What Is A Prenuptial Or A Post-Nuptial Agreement Under Florida Law?
A prenuptial agreement is entered prior to the parties getting married. Generally, a party would want to obtain a prenuptial agreement if they have assets that they want to protect during the course of the marriage. Florida law states that anything acquired during the course of the marriage is subject to 50/50 division, regardless of whose name is on the title. However, if you had a prenuptial agreement, it bypasses the statute to make sure that anything in your own personal name may remain yours in the event that either party files for a divorce.
An issue can arise when parties open joint accounts during the marriage and then they take marital funds and start renovating premarital properties or paying premarital bills with marital funds. At that point, they’ve co-mingled that premarital property. In doing so, upon a dissolution of marriage the other spouse can claim an interest in the premarital property. If you have an inheritance, it is an exception to the equitable distribution rule, but if you’ve co-mingled that property, it could be subject to equitable distribution. However, if you had a prenuptial agreement, that inheritance would be safe upon a dissolution of marriage, so long as you know how to live with the prenuptial agreement. I always provide my clients with detailed information regarding premarital assets and how to protect them with and without a prenuptial agreement.
Prenuptial agreements can also include provisions as to what will happen to property upon the death of either party. In the state of Florida, if a spouse is left out of the will, that spouse can claim an elective share of the other party’s estate and may be awarded a certain percentage of the estate, even if the other party intended to leave their spouse with nothing. However, if you had a prenuptial agreement, you could preclude the other person from doing so and protect your assets upon death.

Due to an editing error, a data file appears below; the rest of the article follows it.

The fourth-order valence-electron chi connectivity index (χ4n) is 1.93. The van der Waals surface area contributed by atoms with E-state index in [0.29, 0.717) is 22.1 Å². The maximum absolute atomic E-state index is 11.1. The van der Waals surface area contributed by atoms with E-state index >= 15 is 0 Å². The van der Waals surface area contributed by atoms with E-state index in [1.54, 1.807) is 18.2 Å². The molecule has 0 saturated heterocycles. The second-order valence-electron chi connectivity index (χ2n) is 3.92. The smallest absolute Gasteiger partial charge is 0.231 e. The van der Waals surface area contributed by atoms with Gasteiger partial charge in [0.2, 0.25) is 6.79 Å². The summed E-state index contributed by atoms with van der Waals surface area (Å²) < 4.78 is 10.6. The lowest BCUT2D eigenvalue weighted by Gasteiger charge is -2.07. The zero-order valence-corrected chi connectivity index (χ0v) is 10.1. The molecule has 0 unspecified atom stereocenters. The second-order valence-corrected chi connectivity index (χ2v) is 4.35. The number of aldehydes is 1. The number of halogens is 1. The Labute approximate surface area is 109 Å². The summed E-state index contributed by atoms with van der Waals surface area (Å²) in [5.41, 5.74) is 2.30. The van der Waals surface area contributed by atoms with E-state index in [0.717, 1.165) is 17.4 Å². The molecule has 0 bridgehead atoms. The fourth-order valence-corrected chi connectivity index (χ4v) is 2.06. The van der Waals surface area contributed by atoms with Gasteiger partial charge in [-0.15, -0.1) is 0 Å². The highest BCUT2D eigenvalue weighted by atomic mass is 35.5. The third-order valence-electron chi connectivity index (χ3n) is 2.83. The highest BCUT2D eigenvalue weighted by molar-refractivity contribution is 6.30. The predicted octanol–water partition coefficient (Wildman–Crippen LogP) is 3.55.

What Are The Top Misconceptions People Have About Prenuptial Or Post-Nuptial Agreements?
Most people don’t realize that income received during the marriage is a marital asset. Using marital funds to increase the value, pay off the liabilities, contributions made during the marriage or other improvements towards a premarital asset may turn it into a marital asset subject to division if the parties divorce. Unfortunately, by the time a petition for dissolution of marriage has been filed, it’s too late. They haven’t properly protected their assets with a prenuptial agreement and precluded their income from being a marital asset.
At What Point Should Couples Discuss A Prenuptial Or Post-Nuptial Agreement?
A prenuptial agreement must be discussed prior to the marriage. I would recommend that the parties start talking about prenuptial agreements as soon as they start talking how they’re going to deal with their finances as a married couple. The important thing to understand is the agreement must be presented to the other party well prior to the date that the parties intend to be married. The agreements require disclosures of assets and liabilities for both parties, time for negotiations, and the opportunity for parties to seek legal representation prior to signing. This may take some time and should not be rushed. Postnuptial agreements are entered into during the marriage. The same disclosures, negotiations, and opportunity to seek legal counsel must occur prior to signing. I suggest contacting my office as soon as you think you might need such an agreement.
Are Prenuptial Or Post Nuptial Agreements Broken Or Rendered Invalid Easily?
A prenuptial or postnuptial agreement can be contested for a number of reasons. The first major reason is the parties didn’t do a complete fair and full disclosure prior to entering into the agreement. Additionally, they can be contested or set aside if the courts find there was fraud or duress, or coercion, in addition to the unfairness of the agreement. If one party was unable to seek an attorney’s advice before signing, they may be able to contest the agreement and have the agreement set aside. There is ample case law on the construction of prenuptial agreements and post nuptial agreements, where the courts have rendered them invalid. The facts and circumstances are different for every case, however, both the case law and the statutes help in the drafting and litigation of these agreements.
Are There Things That Cannot Be Addressed In A Prenuptial Or Postnuptial Agreement?
There are a couple of things that can’t be put into a prenuptial agreement. If the parties are planning to have children, they cannot agree as to what the timesharing plan will be, what parental responsibility will be, or what child support will be. The Courts will not enforce these provisions as they reserve to make a determination as to what is in the best interest of the child. While issues related to the children generally cannot be in a prenuptial agreement, issues related to finances, such as alimony and attorney fees, can be agreed upon and enforced in a dissolution of marriage proceeding.
For more information on Prenuptial & Post-Nuptial Agreements In FL, a free initial consultation is your next best step. Get the information and legal answers you are seeking by calling (239) 334-4383 today.
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